This pop-up card depicts Egyptians celebrating around a modern style decorated birthday cake. The background of the card is hieroglyphics on the left describing the occassion for celebration with a translation in English on the opposing side.
There really isn't that much to the mechanism of the pop-up. It's based on a series of hexagram rings attached on two sides parallel to the central fold of the card. The outer band is the most narrow. Twelve figures and objects are attached to the band. The other two bands are broader and comprise the sides of the cake. The smaller ring is stacked on top of the larger ring, the roof if you like. The tops of the cake rings (the roofs) are hexagons with a central fold in alignment with and positioned directly above the central fold of the card, so that all three surfaces fold together, actually the movement of folding the card forces the stack of folds. There are different ways to construct this, either with a central spine with the tiered surfaces attached to it, or as here, with the tiered surfaces attached to separate stacks of I-bar constructions. The tops are attached to the rings with tabs that are aligned with the tabs holding the rings to the card also parallel to the central fold. Basically it's three concentric hexagon strips, two with lids and stacked. That is all.
I neglected to think about photographing until I was nearly done because I was zipping along. Therefore, I drew the following patterns to illustrate. The top pattern is 1/2 of a strip that forms a hexigon with a large tab that attaches it to the base of the card and a small tab to attach it to another strip identical to itself, the pattern is repeated five times for a total of six strips, but in three different sizes, the largest hexagonal ring, the outer one, is much more narrow than the other two and it holds the figures around the cake. Originally the idea was for a three tier cake but I saw I didn't have enough room so I settled for two tiers instead of arranging for a larger background. As it turned out, when I attached the figures I discovered my background was too small anyway which forced an adjustment for the outer cover, but by that time I was over making cake tiers. This is a problem that arises from not building prototypes, but I don't care. This card was a one-shot deal, I would just have to settle for whatever happened, unless it was a complete disaster, of course.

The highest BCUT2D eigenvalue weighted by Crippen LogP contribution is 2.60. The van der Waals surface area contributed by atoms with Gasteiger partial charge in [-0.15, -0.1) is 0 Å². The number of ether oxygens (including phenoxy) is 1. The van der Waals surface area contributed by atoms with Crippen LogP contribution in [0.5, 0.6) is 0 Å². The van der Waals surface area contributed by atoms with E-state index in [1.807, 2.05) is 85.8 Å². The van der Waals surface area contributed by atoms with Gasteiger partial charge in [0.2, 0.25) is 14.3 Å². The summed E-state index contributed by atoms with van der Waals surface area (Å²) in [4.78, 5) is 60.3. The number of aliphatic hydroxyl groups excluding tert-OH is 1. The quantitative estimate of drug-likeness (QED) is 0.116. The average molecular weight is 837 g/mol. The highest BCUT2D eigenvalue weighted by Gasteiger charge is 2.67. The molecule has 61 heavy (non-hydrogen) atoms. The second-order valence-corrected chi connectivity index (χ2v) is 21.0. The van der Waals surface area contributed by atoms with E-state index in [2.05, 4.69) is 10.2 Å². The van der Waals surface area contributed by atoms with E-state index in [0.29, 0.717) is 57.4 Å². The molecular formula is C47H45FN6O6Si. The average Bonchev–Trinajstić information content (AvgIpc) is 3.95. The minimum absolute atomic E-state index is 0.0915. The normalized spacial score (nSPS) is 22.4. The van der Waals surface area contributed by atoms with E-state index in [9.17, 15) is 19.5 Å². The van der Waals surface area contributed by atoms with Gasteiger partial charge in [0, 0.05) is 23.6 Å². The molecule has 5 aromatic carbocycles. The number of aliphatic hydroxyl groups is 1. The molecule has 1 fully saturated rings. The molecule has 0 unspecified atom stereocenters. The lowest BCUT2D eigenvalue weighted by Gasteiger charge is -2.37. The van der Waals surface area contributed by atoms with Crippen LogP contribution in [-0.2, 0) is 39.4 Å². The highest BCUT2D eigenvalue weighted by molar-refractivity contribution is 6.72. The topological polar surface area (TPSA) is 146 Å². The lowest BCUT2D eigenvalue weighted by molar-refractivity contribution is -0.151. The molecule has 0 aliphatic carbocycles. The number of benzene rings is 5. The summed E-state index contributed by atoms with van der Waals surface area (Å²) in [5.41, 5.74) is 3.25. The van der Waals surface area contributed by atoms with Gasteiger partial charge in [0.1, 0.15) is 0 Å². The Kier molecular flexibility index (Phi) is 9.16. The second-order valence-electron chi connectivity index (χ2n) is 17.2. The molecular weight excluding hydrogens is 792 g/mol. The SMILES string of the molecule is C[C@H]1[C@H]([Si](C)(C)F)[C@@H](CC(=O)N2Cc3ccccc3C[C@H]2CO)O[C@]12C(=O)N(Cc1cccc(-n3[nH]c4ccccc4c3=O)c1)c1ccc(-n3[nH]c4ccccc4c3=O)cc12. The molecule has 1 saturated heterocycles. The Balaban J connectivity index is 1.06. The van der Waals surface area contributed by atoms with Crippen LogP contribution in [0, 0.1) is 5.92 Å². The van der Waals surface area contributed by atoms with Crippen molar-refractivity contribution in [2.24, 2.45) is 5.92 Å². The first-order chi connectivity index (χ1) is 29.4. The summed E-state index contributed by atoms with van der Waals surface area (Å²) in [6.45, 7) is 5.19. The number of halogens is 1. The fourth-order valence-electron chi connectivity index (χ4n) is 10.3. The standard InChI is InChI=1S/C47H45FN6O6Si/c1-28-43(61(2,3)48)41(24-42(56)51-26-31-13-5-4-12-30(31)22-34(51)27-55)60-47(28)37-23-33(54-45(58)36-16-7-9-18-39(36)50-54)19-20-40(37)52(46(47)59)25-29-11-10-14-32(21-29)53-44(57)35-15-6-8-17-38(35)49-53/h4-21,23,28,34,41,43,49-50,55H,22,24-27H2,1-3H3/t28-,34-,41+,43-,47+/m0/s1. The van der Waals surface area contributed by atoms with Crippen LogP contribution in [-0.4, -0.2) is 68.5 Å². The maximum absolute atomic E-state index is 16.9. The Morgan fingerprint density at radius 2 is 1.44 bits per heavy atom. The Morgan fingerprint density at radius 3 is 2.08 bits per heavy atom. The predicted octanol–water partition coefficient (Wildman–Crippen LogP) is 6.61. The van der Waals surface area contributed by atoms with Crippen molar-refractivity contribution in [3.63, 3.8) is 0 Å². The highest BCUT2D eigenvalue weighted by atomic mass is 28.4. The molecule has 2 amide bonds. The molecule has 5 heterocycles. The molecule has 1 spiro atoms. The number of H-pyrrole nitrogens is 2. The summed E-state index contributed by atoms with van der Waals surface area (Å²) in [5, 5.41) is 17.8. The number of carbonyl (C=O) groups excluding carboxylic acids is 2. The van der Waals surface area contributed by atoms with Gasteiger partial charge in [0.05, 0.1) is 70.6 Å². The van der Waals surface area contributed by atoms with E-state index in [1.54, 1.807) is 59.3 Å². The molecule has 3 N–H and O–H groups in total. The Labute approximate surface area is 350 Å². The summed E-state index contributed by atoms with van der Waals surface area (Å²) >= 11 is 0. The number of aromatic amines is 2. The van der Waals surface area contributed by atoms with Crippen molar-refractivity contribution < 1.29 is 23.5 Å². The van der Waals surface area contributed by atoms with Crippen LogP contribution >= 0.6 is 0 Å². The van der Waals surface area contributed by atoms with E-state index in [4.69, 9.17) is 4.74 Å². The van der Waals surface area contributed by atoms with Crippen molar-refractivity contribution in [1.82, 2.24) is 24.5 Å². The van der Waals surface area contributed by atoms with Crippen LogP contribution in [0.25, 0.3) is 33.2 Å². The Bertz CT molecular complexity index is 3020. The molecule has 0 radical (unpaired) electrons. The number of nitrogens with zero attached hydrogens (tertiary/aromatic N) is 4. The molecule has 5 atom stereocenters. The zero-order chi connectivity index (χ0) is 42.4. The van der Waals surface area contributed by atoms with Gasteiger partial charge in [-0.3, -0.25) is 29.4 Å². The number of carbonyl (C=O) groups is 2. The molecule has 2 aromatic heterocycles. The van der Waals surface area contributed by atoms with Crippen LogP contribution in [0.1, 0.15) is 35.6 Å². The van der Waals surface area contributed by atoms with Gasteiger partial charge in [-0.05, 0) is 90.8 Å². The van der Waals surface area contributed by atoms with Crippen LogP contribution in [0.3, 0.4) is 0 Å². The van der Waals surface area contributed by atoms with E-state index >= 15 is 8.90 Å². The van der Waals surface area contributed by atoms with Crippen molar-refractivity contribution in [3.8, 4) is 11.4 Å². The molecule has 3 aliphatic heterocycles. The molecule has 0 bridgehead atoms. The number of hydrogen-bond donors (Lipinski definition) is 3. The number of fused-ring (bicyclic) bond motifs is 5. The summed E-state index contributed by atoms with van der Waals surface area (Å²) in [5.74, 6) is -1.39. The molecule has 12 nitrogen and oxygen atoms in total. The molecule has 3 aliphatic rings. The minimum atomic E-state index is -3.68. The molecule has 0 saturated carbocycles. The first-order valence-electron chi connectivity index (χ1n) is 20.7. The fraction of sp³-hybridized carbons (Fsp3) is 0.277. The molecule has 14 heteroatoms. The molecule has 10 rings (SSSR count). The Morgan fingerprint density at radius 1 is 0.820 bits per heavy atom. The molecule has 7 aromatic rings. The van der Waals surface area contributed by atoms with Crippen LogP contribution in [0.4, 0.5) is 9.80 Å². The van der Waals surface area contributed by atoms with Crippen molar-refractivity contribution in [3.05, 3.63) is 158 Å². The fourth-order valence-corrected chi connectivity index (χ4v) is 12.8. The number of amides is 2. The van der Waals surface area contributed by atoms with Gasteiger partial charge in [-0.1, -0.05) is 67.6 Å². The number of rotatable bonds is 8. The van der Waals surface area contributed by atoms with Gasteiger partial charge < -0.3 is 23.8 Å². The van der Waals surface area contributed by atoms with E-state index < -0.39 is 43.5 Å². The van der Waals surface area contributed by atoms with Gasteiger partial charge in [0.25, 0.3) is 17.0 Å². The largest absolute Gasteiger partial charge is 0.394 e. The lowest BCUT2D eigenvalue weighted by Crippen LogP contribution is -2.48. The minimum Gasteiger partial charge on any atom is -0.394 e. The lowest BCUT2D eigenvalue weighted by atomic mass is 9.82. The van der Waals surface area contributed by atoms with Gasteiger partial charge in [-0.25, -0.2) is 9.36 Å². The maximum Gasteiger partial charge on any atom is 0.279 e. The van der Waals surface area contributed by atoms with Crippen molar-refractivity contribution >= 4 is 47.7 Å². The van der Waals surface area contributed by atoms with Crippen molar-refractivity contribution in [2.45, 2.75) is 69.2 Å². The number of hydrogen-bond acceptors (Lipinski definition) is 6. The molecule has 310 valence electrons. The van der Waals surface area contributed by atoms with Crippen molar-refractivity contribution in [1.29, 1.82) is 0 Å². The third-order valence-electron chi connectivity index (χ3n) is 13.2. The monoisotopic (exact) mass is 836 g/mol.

The figures were all scratched out as if drawing hieroglyphs. I drew guide lines to determine their height then just raced through unitl I had twelve. I didn't bother measuring anything. I determined if they were too broad to fit the segments, then I'd overlap them. They all have a very sketchy appearance.
The message reads:
I tastefully avoided the glyph for "birth" that depicts a baby dropping out head first with tiny arms extended from the bottom of a seated woman, even though it cracks me up every time I draw it and I do love sticking it in birthday cards. I must be growing up or something.
Incidentally, if you enter your name into an online hieroglyphic translator you'll get something a little bit different from how I mght translate your name. The reason for that is all of the online translators are restricted to one-syllable glyphs to approximate the name sounds. They ignore available glyphs for two-syllable and three-syllable sounds which are abundant, as well as the occassional 4-syllable word that could be employed as rebus. In this case the name John would probably be translated automatically as DJ-ah-n (snake, Egyptian eagle, water zigzag), there is no proper J. But there is a sign for Dj-ah (fire drill), a savings of one glyph, although the cool snake and eagle is forfeited. Oddly though, as yet I haven't seen a glyph for ah-n, and I've checked every source available to me which is considerable, a common enough phoneme you'd expect to have it's own sign, or to have a word assigned to it. I haven't given up though, if I ever see one, believe me, I'll use it immediately.